### Video Transcript

In this video, weβre going to learn
about continuity at a point. This is a step on the way to
understanding continuous functions, functions like polynomial functions, exponential
functions, and certain trigonometric functions. Whose graphs can be drawn in a
single stroke of the pen. You may have noticed that, for a
lot of functions π, the limit of π of π₯ as π₯ approaches some value π is just π
evaluated at π, π of π. A function π is said to be
continuous at the point π if this happens. If the limit of π of π₯ as π₯
approaches π is just π of π. This is the definition of
continuity at a point. We can see then that the function
π is continuous at the point π if direct substitution works to find the limit of
π of π₯ as π₯ approaches π.

To understand continuity at a
point, we need to understand how a function can fail to be continuous at the point
π. How this equation can fail to hold
true. There are several things that can
go wrong. For example, this limit on the
left-hand side could not exist. For π to be continuous at π then,
we need this limit to exist. Similarly, we need the right-hand
side of the equation to exist. π must be defined at π. If it isnβt, then the right-hand
side of our equation, thatβs π of π, is undefined. And so our equation canβt possibly
hold. Another way of saying that π must
be defined at π is to say that π must be in the domain of π. What else could go wrong? Well, the limit on the left-hand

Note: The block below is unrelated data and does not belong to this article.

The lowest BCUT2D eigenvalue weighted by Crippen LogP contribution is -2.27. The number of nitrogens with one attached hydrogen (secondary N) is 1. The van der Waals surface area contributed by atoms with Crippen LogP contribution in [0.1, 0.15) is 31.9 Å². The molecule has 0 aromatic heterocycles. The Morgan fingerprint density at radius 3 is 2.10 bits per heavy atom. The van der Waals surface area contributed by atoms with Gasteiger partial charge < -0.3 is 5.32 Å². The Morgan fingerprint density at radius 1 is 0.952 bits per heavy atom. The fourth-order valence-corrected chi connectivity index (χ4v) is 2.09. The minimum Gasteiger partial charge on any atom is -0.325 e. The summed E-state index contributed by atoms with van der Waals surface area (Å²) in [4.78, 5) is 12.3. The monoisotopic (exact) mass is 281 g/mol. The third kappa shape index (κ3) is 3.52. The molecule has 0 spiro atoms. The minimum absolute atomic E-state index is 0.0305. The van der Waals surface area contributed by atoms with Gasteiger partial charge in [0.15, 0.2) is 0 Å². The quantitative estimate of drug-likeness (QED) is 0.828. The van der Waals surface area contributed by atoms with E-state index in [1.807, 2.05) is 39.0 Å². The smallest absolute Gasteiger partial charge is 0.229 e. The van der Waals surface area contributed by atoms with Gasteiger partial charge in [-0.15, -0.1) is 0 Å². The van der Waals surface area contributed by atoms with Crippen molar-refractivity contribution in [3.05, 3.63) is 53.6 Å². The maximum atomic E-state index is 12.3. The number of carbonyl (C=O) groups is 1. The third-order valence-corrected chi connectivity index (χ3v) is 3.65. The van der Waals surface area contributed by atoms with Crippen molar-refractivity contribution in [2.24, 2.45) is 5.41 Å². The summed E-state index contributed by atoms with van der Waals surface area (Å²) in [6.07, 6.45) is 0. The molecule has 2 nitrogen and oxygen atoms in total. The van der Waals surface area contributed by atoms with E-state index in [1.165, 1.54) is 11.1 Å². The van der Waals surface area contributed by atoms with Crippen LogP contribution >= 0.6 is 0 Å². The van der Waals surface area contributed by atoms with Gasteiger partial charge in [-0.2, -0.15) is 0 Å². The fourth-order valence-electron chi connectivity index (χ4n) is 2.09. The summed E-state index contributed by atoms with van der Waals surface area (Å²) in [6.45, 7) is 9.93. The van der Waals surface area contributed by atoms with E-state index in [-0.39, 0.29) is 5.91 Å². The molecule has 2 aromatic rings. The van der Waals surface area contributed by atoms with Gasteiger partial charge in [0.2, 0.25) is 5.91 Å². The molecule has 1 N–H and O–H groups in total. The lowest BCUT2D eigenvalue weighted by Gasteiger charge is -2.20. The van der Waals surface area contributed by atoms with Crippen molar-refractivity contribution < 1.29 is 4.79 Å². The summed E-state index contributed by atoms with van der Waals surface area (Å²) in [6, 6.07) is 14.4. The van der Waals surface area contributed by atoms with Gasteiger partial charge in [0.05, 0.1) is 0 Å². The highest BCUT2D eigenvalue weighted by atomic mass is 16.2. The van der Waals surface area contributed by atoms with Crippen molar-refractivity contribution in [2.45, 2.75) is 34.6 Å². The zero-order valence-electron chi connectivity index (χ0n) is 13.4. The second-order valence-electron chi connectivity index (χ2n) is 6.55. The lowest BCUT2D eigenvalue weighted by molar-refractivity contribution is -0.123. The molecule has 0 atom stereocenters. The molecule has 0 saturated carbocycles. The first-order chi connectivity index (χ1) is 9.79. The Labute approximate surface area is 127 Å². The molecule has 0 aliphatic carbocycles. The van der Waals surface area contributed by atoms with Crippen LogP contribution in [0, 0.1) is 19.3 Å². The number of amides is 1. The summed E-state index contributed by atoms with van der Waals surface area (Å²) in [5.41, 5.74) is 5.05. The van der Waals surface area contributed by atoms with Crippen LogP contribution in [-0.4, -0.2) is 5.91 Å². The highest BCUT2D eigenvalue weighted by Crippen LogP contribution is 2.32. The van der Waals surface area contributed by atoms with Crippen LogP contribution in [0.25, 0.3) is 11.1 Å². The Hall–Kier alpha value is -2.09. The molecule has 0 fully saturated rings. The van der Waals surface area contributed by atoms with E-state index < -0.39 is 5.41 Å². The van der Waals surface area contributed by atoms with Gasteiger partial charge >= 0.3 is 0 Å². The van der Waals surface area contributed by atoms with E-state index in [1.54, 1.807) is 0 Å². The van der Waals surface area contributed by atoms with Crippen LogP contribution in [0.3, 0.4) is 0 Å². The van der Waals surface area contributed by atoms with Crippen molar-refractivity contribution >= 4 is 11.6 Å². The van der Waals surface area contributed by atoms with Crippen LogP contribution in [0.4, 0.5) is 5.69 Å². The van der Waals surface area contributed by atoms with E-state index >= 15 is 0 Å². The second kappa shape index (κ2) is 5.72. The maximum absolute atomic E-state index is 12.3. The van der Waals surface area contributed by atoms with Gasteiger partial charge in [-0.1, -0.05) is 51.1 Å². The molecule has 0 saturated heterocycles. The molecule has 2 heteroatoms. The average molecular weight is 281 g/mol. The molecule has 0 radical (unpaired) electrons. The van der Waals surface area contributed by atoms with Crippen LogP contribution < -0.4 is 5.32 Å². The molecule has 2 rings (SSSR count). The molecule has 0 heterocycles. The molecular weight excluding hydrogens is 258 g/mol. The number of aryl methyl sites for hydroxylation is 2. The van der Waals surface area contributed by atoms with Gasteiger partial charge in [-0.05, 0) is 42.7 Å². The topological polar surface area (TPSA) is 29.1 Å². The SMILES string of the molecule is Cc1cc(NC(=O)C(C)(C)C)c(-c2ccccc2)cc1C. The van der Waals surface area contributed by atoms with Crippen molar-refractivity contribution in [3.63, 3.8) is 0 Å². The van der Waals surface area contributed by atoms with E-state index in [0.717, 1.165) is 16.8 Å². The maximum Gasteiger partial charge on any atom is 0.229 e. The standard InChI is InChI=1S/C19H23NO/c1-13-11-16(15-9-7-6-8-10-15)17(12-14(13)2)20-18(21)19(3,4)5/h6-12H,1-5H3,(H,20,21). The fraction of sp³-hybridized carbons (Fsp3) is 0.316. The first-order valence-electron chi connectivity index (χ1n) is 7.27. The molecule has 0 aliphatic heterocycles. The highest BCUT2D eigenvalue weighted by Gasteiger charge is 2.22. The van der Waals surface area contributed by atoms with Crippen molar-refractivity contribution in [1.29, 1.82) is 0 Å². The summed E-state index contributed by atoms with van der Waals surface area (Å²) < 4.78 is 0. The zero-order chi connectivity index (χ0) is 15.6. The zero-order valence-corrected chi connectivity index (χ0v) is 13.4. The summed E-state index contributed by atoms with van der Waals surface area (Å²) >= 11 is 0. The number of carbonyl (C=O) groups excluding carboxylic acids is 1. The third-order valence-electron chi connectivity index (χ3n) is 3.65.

side could exist. And the function π of π could be
defined. But these values could be
different. We need the values of the limit of
π of π₯ as π₯ approaches π and π of π to be equal.

These are the three things we
needed to check to show that a function π is continuous at a number π. Letβs now apply this checklist to
some examples. For convenience, weβll always check
that π is defined at π before checking that the limit as π of π₯ approaches π
exists. And so the checklist for our
examples has a slightly different order, which Iβd encourage you to use too.

Given π of π₯ equals π₯ squared
plus π₯ minus two all over π₯ minus one, if possible or necessary, define π of one
so that π is continuous at π₯ equals one.

So we have a function π, which is
a rational function. And weβd like π to be continuous
at the point π₯ equals one. And weβre told that we should
define π of one to make this so, but only if it is possible or necessary. What does that mean? Well, if π is already continuous
at the point π₯ equals one, then it isnβt necessary to define π of one to make this
so. Itβs already been done for us. On the other hand, π could be
discontinuous at the point π₯ equals one. But in the way that itβs not
possible to things just by defining π of one. There could be some bigger issue
stopping π from being continuous at this point.

Letβs first check whether it is
necessary to define π of one to make π continuous at π₯ equals one. Is π already continuous at π₯